In a profile by Taffy Brodesser-Akner for the New York Times, Max Brooks, author of both World War Z and The Zombie Survival Guide, is apparently quite serious about the zombie apocalypse. I have little doubt that Max Brooks is an intelligent man, and behind his facade of anxiety and fear, I think he has a fairly ironic sense of humour. That being said, I don’t think he understands horror or its fans. He says:
“I’m not a horror fan,” he said. “I’m an anti-horror fan. I think horror fans feel deep down in the pit of their souls, they feel safe, and therefore bored. And therefore they want to be scared. I already have a baseline level of just anxiety about the world I live in,” he continued, metaphorically pushing the horror genre away from him on the table. “I don’t need to go seeking it out.”
Without having read his books, I can’t personally comment on whether I think his own works fit into my personal understanding of the horror genre, but as a horror fan, I can’t help feeling there is a bit of a misconception of the value and power of the horror genre.
Zombies on their own do not make a horror film, and in recent years we have seen monsters of all kinds bridging the gap, entering into all sorts of genres from action to rom-com. The monster and horror are no longer synonymous and this is not necessarily a bad thing. But let’s not use this as an excuse to condemn or pretend it’s because horror itself is somehow inefficient, outdated and safe.
From the article, Max Brooks sees his own work in the zombie lore as being removed from fantasy. He believes his work being better placed in the “how-to” or “self-help” section of the book store. For him, the zombie apocalypse represents a possibility of exploring humanity in the face of true survival. His idea of the nitty-gritty of zombies is to see the responses of social and political institutions, and the spread of disease in the face of the undead. Death by dysentery is a more powerful image for Brooks than the sense of dread inspired by hell overflowing with souls. Perhaps he sees his work as being closer to Steven Soderbergh’s brilliant pandemic-procedural Contagion than any of Romero’s works. In the beautiful, dark and varied world we live in, there is space for this kind of narrative but that doesn’t de-value the power of horror and dread.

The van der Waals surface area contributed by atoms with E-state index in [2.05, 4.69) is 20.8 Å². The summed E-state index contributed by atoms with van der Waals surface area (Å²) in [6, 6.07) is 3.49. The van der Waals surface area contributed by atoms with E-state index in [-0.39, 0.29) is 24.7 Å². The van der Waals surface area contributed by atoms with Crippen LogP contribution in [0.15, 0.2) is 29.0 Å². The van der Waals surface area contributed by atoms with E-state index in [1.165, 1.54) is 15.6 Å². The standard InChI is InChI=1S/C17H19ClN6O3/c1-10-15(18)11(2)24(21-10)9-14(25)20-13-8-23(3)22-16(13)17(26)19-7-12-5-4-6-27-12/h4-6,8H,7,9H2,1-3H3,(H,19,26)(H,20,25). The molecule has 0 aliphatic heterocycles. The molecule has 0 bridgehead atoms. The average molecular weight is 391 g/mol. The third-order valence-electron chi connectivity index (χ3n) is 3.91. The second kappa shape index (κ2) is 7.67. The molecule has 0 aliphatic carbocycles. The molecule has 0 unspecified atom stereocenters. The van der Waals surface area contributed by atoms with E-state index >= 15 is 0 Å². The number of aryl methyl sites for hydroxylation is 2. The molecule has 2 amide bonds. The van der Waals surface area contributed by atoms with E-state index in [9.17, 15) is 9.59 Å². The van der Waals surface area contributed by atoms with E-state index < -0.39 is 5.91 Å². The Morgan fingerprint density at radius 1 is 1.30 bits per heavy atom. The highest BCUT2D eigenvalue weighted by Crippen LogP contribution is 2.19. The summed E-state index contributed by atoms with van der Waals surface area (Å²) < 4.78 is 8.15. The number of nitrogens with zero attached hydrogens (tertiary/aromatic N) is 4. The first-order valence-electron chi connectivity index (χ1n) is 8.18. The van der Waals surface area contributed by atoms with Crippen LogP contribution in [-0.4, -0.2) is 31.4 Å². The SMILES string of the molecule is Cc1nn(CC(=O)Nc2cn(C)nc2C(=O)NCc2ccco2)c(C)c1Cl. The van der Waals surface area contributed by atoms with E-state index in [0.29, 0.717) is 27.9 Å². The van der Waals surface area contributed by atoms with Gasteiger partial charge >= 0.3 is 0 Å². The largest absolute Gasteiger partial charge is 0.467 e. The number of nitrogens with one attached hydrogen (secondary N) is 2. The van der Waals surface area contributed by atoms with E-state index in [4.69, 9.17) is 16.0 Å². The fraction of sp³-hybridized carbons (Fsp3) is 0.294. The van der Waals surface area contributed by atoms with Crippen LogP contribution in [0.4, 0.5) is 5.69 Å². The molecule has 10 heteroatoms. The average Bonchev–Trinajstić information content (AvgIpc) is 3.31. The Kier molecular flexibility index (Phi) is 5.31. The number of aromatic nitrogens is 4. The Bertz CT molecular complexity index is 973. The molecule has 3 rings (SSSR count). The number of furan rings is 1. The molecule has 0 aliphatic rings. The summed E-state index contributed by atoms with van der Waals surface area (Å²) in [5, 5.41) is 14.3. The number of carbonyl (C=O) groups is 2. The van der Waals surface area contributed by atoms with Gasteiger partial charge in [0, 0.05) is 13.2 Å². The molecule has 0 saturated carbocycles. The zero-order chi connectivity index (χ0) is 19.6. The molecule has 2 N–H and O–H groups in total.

To dismiss the horror genre as one for people who feel safe and bored, is to make a judgement that completely robs horror of its power. I can only speak for myself when I say that I don’t gravitate towards horror because I feel safe, I gravitate towards it because of how unsafe I feel.
In the painting “La Condition Humaine”, by French surrealist painter Rene Magritte, a painting canvas in the “trompe l’oeil” style suggests a painting perfectly connected to the reality it is portraying. Instead of inspiring a sense of security, however, the boundary between art and reality are disturbed and convoluted. Though we can only assume what lies beyond the painting is safe and likely identical to the painting itself, this work of art points to a pointed unrest of The Human Condition (see what I did there). Beyond the guise of normal life, is the idea that something unseen, unknown and ominous lies just beyond is a source of insecurity and fear in the process of creation itself.
Most of the best horror reveals an uncertainty in our social structures and norms, and often times the best way to deconstruct and confront these fears is through myth, narrative and the power of metaphor. Historically, horror was always a genre in which ideas or concepts that were unsafe for the mainstream media could be explored. From the works of Val Lewton, to the commie scare or the atomic fears, horror became a venue in which we were able to explore through monsters, killers and the unknown, society’s biggest fears, doubts and faults.
Horror is not a genre about security, and though there are a number of horror films that will re-establish the status quo once the conflict is resolved, the best and most beloved films subvert any sense of security we may have. Sometimes the monster represents something larger and darker, like Godzilla or the Cloverfield monster, but horror is sometimes just about the fear of being alive and knowing one day we might lose everything through either death or disillusionment. Horror reveals the anxiety that we work so hard to repress or forget, in some ways, it is a radical indictment on socially motivated lies that exist to quell chaos and maintain inequities in the social order. In the face of pandemics, war or even zombies, sometimes the greatest threats are those of the everyday. This is where horror thrives, teasing us that behind the perfectly painted image is a great and terrifying unknown.
– Justine Smith